INTRO MOOT COURT COMPETITION 2013
SWAMI BHAGWANDEV V. UNION OF WISTERIA
1. Wisteria is a thriving multicultural democracy with a parliamentary form of government and a written constitution. The sixty-year old nation was facing an unprecedented governance crisis, owing to the widespread corruption which pervaded state activity at almost all levels. Recently, there were serious allegations that the union agriculture minister and the railway minister had misappropriated large sums of money from the public exchequer. 2. Opposition parties, the media and NGOs called for the enactment of a new law to curb corruption. In this climate, social activist Rahul Limaye decided to stage a ‘hunger strike’ until the Central Government agreed to introduce in Parliament and pass what came to be known as the ‘Anti-Corruption Ombudsman Bill’: a law which would put in place an ombudsman like body to establish an anti-corruption grievance redressal system. Swami Bhagwandev, a spiritual leader renowned for his teachings in yoga, also decided to join Limaye’s movement against corruption and participated in the hunger strike. 3. With public pressure mounting on the Central Government, the Anti-Corruption Ombudsman Act, 2011 was passed by Parliament without much debate or discussion. The Act provided that an independent body, known as the AntiCorruption Ombudsman, would be formed primarily to tackle complaints dealing with corruption of public servants. The body was to be elected by a special selection committee consisting of the Prime Minister of Wisteria, the Leader of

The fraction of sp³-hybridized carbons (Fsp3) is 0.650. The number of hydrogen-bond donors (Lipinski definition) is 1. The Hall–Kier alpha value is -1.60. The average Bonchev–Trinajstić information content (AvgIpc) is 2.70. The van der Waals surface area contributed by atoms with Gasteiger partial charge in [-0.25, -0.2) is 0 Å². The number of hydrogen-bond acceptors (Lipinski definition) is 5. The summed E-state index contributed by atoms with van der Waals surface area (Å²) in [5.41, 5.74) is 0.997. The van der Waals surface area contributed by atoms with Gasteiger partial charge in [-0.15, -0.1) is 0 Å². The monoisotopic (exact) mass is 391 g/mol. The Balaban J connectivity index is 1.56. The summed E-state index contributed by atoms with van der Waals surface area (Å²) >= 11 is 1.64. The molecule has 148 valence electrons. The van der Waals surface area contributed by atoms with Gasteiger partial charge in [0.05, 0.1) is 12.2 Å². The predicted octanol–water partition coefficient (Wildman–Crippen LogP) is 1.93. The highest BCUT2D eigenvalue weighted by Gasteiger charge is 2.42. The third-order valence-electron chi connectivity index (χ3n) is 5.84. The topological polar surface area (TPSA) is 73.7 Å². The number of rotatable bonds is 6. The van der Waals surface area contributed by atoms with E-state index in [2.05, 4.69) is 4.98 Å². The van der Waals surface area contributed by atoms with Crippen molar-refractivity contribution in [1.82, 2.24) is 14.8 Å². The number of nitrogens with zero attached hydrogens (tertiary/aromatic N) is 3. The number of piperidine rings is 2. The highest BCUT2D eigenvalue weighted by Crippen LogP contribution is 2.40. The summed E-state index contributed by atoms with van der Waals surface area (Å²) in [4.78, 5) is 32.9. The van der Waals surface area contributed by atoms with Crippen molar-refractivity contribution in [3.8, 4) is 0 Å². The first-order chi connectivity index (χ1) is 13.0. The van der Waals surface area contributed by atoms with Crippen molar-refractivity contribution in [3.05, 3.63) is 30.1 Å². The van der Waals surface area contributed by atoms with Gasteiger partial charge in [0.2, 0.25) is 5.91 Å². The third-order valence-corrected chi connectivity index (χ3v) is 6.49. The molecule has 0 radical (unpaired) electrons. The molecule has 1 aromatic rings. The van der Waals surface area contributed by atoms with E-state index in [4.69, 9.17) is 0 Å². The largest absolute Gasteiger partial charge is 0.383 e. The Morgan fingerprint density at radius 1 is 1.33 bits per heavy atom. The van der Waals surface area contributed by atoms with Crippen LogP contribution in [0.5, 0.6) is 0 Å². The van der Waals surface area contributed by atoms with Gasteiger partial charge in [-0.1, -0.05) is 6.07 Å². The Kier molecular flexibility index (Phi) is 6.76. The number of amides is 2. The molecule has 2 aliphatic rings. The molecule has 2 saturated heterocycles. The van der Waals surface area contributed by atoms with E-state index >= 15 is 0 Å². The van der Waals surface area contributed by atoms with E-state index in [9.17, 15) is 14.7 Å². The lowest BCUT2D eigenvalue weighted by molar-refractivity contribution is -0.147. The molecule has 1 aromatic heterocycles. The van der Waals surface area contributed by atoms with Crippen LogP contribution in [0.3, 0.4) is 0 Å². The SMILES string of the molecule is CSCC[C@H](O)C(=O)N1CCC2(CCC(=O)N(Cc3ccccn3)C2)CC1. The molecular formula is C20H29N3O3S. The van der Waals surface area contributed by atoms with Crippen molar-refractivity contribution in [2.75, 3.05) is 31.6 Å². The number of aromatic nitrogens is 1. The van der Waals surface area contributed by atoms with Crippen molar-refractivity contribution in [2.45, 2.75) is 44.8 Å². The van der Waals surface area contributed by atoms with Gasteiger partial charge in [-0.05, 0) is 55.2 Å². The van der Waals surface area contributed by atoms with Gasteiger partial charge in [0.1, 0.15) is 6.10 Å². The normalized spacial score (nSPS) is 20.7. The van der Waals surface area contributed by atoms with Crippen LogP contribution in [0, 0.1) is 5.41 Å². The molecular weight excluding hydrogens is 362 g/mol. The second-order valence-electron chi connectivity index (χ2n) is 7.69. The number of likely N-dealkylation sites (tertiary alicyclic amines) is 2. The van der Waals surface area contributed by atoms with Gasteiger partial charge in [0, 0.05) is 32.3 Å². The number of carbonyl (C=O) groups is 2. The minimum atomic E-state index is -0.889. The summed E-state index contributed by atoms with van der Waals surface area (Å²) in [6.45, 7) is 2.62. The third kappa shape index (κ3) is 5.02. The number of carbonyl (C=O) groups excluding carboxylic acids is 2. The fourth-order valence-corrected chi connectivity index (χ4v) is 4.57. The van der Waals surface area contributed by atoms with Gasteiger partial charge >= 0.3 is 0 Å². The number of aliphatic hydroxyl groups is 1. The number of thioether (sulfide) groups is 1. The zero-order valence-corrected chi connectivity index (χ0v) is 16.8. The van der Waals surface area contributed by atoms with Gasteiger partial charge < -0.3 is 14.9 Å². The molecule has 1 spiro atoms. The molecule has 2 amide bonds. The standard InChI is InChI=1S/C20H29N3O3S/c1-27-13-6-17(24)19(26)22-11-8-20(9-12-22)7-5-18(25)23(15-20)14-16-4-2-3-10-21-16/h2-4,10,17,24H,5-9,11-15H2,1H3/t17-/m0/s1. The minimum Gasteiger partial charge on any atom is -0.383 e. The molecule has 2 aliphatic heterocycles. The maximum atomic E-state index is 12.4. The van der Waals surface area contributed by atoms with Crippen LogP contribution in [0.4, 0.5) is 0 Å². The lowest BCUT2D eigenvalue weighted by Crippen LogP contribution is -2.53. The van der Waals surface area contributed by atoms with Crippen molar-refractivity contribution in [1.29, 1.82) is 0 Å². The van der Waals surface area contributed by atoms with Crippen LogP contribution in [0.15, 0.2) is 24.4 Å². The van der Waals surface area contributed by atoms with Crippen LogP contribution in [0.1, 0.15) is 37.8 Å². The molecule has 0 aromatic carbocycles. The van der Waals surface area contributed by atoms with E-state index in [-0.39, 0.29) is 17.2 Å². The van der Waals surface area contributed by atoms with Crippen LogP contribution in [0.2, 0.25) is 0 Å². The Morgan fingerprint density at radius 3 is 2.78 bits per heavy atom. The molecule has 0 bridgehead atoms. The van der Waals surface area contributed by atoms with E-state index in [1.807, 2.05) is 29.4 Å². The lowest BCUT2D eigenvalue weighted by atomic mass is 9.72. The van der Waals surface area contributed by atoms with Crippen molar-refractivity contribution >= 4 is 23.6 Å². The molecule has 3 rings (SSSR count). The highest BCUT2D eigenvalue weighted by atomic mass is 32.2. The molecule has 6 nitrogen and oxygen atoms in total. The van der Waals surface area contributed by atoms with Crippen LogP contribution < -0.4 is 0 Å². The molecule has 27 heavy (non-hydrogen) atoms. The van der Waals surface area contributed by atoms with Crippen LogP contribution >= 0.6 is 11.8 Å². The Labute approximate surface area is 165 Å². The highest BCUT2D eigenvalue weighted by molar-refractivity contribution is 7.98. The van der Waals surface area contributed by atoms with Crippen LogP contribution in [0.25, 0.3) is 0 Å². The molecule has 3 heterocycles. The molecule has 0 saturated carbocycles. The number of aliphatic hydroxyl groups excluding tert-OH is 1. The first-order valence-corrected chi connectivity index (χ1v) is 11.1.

Opposition in the Lower House of Parliament, judges of the High Courts and Supreme Court and the outgoing members of the Anti-Corruption Ombudsman itself (after the first selection process). On receiving a complaint and conducting a preliminary investigation, the Anti-Corruption Ombudsman was empowered to: (i) initiate prosecution against public servants or private individuals or corporations allegedly involved in...